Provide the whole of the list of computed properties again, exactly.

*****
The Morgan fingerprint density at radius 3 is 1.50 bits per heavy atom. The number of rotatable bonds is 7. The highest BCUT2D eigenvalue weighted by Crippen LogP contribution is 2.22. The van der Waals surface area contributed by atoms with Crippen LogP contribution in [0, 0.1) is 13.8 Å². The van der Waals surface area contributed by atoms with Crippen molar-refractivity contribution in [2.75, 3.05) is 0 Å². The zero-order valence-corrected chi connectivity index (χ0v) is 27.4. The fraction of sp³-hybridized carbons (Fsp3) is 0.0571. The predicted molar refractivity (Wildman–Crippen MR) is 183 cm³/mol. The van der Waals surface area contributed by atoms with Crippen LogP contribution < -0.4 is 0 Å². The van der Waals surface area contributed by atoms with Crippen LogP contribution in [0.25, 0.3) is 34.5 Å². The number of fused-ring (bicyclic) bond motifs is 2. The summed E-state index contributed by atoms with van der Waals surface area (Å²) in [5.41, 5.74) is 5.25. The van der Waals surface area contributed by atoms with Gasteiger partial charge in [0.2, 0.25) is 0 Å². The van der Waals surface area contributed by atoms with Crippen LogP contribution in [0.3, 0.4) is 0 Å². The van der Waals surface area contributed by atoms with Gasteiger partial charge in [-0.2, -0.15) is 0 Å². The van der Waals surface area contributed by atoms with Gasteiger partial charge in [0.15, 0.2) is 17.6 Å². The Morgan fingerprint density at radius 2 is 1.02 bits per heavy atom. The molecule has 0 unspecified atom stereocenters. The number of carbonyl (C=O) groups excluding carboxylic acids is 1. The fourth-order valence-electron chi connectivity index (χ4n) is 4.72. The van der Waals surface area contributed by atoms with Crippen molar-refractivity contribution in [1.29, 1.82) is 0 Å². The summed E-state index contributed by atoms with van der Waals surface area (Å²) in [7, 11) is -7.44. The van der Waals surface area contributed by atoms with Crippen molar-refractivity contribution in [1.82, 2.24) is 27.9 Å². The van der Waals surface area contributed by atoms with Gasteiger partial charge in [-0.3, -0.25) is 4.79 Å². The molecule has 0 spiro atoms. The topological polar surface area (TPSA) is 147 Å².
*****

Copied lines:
The Morgan fingerprint density at radius 3 is 1.50 bits per heavy atom. The number of rotatable bonds is 7. The highest BCUT2D eigenvalue weighted by Crippen LogP contribution is 2.22. The van der Waals surface area contributed by atoms with Crippen LogP contribution in [0, 0.1) is 13.8 Å². The van der Waals surface area contributed by atoms with Crippen molar-refractivity contribution in [2.75, 3.05) is 0 Å². The zero-order valence-corrected chi connectivity index (χ0v) is 27.4. The fraction of sp³-hybridized carbons (Fsp3) is 0.0571. The predicted molar refractivity (Wildman–Crippen MR) is 183 cm³/mol. The van der Waals surface area contributed by atoms with Crippen LogP contribution < -0.4 is 0 Å². The van der Waals surface area contributed by atoms with Crippen LogP contribution in [0.25, 0.3) is 34.5 Å². The number of fused-ring (bicyclic) bond motifs is 2. The summed E-state index contributed by atoms with van der Waals surface area (Å²) in [5.41, 5.74) is 5.25. The van der Waals surface area contributed by atoms with Gasteiger partial charge in [0.2, 0.25) is 0 Å². The van der Waals surface area contributed by atoms with Crippen LogP contribution in [0.3, 0.4) is 0 Å². The van der Waals surface area contributed by atoms with Gasteiger partial charge in [-0.2, -0.15) is 0 Å². The van der Waals surface area contributed by atoms with Gasteiger partial charge in [0.15, 0.2) is 17.6 Å². The Morgan fingerprint density at radius 2 is 1.02 bits per heavy atom. The molecule has 0 unspecified atom stereocenters. The number of carbonyl (C=O) groups excluding carboxylic acids is 1. The fourth-order valence-electron chi connectivity index (χ4n) is 4.72. The van der Waals surface area contributed by atoms with Crippen molar-refractivity contribution in [1.29, 1.82) is 0 Å². The summed E-state index contributed by atoms with van der Waals surface area (Å²) in [7, 11) is -7.44. The van der Waals surface area contributed by atoms with Crippen molar-refractivity contribution in [1.82, 2.24) is 27.9 Å². The van der Waals surface area contributed by atoms with Gasteiger partial charge in [-0.3, -0.25) is 4.79 Å². The molecule has 0 spiro atoms. The topological polar surface area (TPSA) is 147 Å².